> number of "dead spots" in the model matrix (to coin a phrase), and any
> problems this "fixes" can be accommodated by relaxing any inferred or
> explicit rules in how one interprets the model.  Let history record that
> for just this once, I'm arguing the case for simplicity :), particularly in
> the face of where we stand now with the Best Current Practices draft and
> moving it forward.
> 
> Now, I had a lengthy and illuminating one-on-one conversation with Steve
> week before last on this topic and at the very least, I do understand one
> reason he sees the world as defined by this taxonomy differently than I do.
> 
> Let me start with that difference in the Steve (W.) perspective from my
> own.  To the extent one appreciates working deployment of practices before
> one advances them to the iesg :), we have actually come to use the terms in
> the taxonomy *including* the instance-specific notion here at Gold Wire for
> the particular purpose for which I see this entire taxonomy as being most
> directly pertinent.  That is, to describe the scope of policy content and
> operational impact upon application of that policy.  To understand the
> significance, imagine a policy-based configuration manager which is *not*
> resident on a single managed element but on a server system which
> transcends many managed elements and nodes (up to the point of the
> snmpconf/pm-based architecture, I think this describes most
> implementations).  So, I may have a policy that describes
> neighbor-hello-intervals and link metrics for OSPF for my entire enterprise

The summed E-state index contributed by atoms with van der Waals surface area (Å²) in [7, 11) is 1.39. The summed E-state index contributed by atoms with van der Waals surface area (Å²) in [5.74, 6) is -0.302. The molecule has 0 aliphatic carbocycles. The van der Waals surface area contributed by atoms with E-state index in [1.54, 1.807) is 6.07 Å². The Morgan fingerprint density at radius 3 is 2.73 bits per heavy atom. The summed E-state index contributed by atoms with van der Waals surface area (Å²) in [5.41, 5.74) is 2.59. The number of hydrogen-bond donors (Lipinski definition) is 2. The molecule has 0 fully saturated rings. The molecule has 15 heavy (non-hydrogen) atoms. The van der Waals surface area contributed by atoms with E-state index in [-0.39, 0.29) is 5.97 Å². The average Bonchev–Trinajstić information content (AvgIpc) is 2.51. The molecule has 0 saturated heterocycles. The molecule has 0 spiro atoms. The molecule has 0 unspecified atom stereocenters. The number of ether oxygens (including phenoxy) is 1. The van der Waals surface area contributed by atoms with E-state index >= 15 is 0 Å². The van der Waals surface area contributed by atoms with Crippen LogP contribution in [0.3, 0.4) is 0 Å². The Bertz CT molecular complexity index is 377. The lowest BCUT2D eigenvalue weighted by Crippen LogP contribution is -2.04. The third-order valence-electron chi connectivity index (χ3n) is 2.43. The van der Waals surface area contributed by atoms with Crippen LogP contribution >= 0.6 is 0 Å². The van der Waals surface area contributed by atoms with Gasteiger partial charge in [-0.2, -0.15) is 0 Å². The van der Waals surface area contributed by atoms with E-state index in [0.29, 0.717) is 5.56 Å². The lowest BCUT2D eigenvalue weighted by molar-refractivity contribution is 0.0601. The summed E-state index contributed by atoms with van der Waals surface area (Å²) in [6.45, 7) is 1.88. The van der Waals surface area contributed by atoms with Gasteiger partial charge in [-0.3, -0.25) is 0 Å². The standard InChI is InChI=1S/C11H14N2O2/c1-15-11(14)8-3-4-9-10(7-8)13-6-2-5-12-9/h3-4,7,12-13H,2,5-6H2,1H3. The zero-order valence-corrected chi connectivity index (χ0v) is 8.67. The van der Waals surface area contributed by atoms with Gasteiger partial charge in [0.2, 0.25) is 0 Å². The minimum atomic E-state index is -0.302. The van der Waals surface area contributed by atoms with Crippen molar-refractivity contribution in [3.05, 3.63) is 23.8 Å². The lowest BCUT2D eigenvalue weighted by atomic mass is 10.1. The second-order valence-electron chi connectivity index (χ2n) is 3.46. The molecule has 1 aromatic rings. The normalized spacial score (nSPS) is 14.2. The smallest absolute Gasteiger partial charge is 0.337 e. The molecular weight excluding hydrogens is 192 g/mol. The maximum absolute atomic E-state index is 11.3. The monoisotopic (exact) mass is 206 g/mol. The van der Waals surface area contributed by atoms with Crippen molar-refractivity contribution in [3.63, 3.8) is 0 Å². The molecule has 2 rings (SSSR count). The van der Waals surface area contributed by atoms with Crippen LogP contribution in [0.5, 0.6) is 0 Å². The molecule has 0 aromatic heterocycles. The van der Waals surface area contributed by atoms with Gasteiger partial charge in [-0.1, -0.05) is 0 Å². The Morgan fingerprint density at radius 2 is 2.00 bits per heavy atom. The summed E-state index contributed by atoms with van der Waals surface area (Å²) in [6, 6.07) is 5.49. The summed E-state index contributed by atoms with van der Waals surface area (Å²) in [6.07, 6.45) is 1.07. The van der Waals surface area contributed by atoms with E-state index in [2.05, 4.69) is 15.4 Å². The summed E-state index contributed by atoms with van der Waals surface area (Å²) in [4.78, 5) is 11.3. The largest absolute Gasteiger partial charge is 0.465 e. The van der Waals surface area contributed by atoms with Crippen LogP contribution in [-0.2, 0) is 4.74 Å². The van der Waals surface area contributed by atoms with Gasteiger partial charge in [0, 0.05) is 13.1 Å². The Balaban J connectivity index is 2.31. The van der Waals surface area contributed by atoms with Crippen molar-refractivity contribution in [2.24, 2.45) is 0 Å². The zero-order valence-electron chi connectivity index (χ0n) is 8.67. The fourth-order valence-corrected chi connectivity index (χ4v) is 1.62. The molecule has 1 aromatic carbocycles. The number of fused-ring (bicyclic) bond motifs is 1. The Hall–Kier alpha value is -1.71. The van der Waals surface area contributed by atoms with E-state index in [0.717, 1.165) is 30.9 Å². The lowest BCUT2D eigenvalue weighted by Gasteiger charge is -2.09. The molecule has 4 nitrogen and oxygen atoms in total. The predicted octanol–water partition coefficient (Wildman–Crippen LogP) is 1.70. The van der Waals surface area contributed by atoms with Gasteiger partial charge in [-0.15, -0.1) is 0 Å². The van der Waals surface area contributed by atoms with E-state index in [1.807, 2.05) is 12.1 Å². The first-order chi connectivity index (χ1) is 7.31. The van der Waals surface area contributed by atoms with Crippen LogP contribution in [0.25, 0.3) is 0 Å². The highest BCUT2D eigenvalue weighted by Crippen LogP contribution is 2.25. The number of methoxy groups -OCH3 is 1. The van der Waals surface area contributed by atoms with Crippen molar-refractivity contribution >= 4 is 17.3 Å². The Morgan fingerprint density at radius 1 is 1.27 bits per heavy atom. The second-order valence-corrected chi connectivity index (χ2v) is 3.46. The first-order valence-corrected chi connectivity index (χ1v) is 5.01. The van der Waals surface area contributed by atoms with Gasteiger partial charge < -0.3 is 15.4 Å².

> as a default.  That is scope specific to a  mechanism (OSPF), under the
> auspices of a greater domain (Intra-Gateway routing).  Now, I may have a
> lower hello interval and higher link metric defined for those interfaces on
> my OSPF backbone area.  That is overriding my prior scope with values which
> are specific to an *instance* of the protocol--a specific
> interface.  Hence, we have simply refined the specification to that
> instance-level containment.
> 
> Now, if you buy this example, what Steve (W.) may get excited about :) is
> that I've effectively "skipped" a level there, and did so intentionally for
> this example.  Specifically, there is nothing refined in an intermediate
> "implementation-specific" way--I'm assuming that, e.g., the integers I use
> for intervals and metrics will be portable between IOS and JunOS, I
> suppose.  What I specifically see, however, is that there is nothing to
> *preclude* the idea of a level of policy containment specificity being
> "hopped" or "bypassed" in the spiral-of-specificity which the taxonomy
> prescribes.
> 
> There is a lot of precedent for this.  The grandpappy of all taxonomies,
> the OSI Reference Model, for all of its warts and bruises, does have
> significant parallels (in specifying an application-level entity, how many
> times do I completely bypass the presentation or session layers in
> describing the instance architecture in OSI terms?).  For whatever reason,
> I've been assuming this same capability was present in the
> policy-specificity-taxonomy from the very first time I even heard about it,
> long before I read or started my dubious editing contributions on the BCP.
> 
> I said earlier that I understand a difference in perspective between myself
> and Steve (W.)--briefly, I now understand he wants the same taxonomy to
> pertain to the very *MIB objects* acting as parameters to policy.  In other
> words (and he can explain this better than I), that ifInOctets is a rather
> broad notion whose values are meaningless outside of the context of a
> specific instance.